Brutal. I thought Ashursts was a top Silver Circle firm though ??


CMS 4th Seat Trainee

Are Ashtray a top firm? Approaching the end of my training contract and struggling to see how I’ll make ends meet when I qualify.



Can’t tell if you’re saying that you won’t land a position after qualifying or if 82k is not enough to make ends meet… 🤔


CMS 4th Seat Trainee

All depends on your taste. I don’t want to be living a Kirkland lifestyle on a CMS wallet.

IM Trainee

I’d move to Ashurst in a heartbeat. My firm won’t even provide an evening meal service and our motor claims clients refuse to cover anything else. Right now I’m rooting through dustbins trying to find something for this evening.




Lol, ok, get back to your first year crim reading now.



I really don’t get these kind of comments. Ashurst is a reputable law firm with a growing PEP and NQ salaries now beating some MC firms without having to work their lawyers into the ground.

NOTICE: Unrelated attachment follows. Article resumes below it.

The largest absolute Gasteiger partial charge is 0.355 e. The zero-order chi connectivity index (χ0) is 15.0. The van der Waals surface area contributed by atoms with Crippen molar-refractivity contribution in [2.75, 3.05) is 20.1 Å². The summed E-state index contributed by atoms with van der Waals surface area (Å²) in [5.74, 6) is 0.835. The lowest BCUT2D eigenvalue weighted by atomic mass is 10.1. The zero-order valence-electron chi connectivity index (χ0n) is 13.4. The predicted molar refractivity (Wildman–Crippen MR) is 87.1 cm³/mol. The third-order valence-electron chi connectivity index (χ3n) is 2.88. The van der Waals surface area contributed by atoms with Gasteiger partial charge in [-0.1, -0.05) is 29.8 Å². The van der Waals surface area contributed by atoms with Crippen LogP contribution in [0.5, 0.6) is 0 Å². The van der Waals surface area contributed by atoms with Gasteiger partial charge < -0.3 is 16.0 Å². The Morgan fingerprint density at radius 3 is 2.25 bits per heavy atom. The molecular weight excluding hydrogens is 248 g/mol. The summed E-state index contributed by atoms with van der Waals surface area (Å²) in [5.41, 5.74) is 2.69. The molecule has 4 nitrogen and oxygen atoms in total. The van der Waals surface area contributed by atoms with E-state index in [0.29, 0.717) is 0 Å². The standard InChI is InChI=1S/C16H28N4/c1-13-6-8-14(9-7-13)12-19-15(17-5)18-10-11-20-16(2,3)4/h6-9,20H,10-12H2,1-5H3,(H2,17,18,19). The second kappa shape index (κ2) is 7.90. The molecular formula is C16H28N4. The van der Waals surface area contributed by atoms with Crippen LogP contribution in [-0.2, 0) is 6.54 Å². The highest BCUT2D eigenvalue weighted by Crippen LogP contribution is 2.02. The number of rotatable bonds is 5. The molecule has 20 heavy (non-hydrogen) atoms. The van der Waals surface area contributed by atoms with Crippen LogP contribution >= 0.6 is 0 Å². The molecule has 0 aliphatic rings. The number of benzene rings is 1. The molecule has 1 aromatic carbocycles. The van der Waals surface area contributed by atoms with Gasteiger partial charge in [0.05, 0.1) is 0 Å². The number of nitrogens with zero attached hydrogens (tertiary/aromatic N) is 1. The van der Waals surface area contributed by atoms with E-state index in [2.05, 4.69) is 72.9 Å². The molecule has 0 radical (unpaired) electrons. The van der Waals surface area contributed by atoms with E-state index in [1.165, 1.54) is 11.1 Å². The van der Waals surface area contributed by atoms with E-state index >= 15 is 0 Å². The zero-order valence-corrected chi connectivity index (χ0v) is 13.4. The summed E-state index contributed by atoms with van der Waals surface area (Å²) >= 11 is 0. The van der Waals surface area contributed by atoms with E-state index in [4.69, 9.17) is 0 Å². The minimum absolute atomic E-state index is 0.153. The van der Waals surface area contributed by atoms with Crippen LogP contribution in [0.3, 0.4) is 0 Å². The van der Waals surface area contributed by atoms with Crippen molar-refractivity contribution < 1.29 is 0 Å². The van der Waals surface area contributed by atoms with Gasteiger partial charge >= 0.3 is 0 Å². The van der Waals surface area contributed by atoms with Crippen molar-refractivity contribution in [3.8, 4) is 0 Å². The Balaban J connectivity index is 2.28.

How could anyone describe this firm as a “sinking ship” is totally beyond me, and I am in now way associated with the firm.



Speak to people who work at Ashurst if you want to understand. The salary increase was to try and stem the bleeding.



but i was told ashursts iz top ferm ?



Care to elaborate? I know an NQ who just moved there and he/she is currently satisfied earning more than some MC NQs while not having to burn the midnight oil frequently (if ever). The various rankings (Chambers/IFLR) are also a clear indication of the fact that the firm handles prestigious mandates.

So what is your point?



Lol at the triggered Ashurst TC and vac scheme offer holders, you guys sound like a broken record.

“We earn more than MC lawyers” –
no you don’t

“We don’t work hard” – because your partners are sprinting for the exits and taking work with them.

Once you start citing chambers rankings as evidence of prestige, you know you’re in trouble.

Master YOLO

Much butthurt I sense in you, future Ashurst trainee.


Nope, already said I am in no way associated with this firm. The “butthurt” people are the ones like you who comment negatively on the firm without any evidence whatsoever.

I have no clue why you should be so mad about a firm you do not even work for.




‘Ashurst Advance’ is clearly ripping off ‘Greenberg Go’, the revolutionary new grad scheme set up by the top, top titans here at the Big Double-G LLP.